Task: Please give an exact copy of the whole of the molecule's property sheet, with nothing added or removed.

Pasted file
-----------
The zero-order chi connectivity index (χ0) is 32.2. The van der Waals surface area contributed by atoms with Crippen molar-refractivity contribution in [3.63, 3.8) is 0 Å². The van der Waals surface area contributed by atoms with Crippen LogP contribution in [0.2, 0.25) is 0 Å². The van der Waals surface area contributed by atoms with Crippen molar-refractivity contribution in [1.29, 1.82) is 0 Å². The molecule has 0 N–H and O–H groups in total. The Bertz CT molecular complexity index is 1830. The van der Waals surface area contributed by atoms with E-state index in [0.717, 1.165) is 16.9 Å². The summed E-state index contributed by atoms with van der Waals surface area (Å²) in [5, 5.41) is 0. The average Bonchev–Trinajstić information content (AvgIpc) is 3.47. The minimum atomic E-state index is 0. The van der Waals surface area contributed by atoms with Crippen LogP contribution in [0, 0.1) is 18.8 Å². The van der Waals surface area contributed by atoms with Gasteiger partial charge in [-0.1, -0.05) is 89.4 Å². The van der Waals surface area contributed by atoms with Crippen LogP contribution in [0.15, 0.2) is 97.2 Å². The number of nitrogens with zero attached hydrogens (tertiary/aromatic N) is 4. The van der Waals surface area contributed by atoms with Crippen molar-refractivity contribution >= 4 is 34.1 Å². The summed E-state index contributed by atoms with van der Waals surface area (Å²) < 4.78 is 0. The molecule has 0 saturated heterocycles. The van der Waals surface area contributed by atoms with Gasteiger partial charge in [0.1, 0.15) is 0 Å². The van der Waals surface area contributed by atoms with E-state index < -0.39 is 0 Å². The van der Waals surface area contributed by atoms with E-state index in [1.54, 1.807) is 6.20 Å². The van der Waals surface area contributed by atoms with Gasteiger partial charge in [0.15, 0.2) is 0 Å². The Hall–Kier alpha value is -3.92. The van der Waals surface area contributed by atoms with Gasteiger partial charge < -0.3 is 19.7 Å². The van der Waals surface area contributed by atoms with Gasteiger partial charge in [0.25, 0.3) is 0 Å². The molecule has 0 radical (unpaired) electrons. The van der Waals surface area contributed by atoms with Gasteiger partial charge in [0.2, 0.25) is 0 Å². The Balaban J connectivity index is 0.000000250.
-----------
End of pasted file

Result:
The zero-order chi connectivity index (χ0) is 32.2. The van der Waals surface area contributed by atoms with Crippen molar-refractivity contribution in [3.63, 3.8) is 0 Å². The van der Waals surface area contributed by atoms with Crippen LogP contribution in [0.2, 0.25) is 0 Å². The van der Waals surface area contributed by atoms with Crippen molar-refractivity contribution in [1.29, 1.82) is 0 Å². The molecule has 0 N–H and O–H groups in total. The Bertz CT molecular complexity index is 1830. The van der Waals surface area contributed by atoms with E-state index in [0.717, 1.165) is 16.9 Å². The summed E-state index contributed by atoms with van der Waals surface area (Å²) in [5, 5.41) is 0. The average Bonchev–Trinajstić information content (AvgIpc) is 3.47. The minimum atomic E-state index is 0. The van der Waals surface area contributed by atoms with Crippen LogP contribution in [0, 0.1) is 18.8 Å². The van der Waals surface area contributed by atoms with Gasteiger partial charge in [-0.1, -0.05) is 89.4 Å². The van der Waals surface area contributed by atoms with Crippen LogP contribution in [0.15, 0.2) is 97.2 Å². The number of nitrogens with zero attached hydrogens (tertiary/aromatic N) is 4. The van der Waals surface area contributed by atoms with Crippen molar-refractivity contribution >= 4 is 34.1 Å². The summed E-state index contributed by atoms with van der Waals surface area (Å²) < 4.78 is 0. The molecule has 0 saturated heterocycles. The van der Waals surface area contributed by atoms with Gasteiger partial charge in [0.1, 0.15) is 0 Å². The van der Waals surface area contributed by atoms with E-state index < -0.39 is 0 Å². The van der Waals surface area contributed by atoms with E-state index in [1.54, 1.807) is 6.20 Å². The van der Waals surface area contributed by atoms with Gasteiger partial charge in [0.15, 0.2) is 0 Å². The Hall–Kier alpha value is -3.92. The van der Waals surface area contributed by atoms with Gasteiger partial charge < -0.3 is 19.7 Å². The van der Waals surface area contributed by atoms with Gasteiger partial charge in [0.25, 0.3) is 0 Å². The molecule has 0 radical (unpaired) electrons. The van der Waals surface area contributed by atoms with Gasteiger partial charge in [0.2, 0.25) is 0 Å². The Balaban J connectivity index is 0.000000250.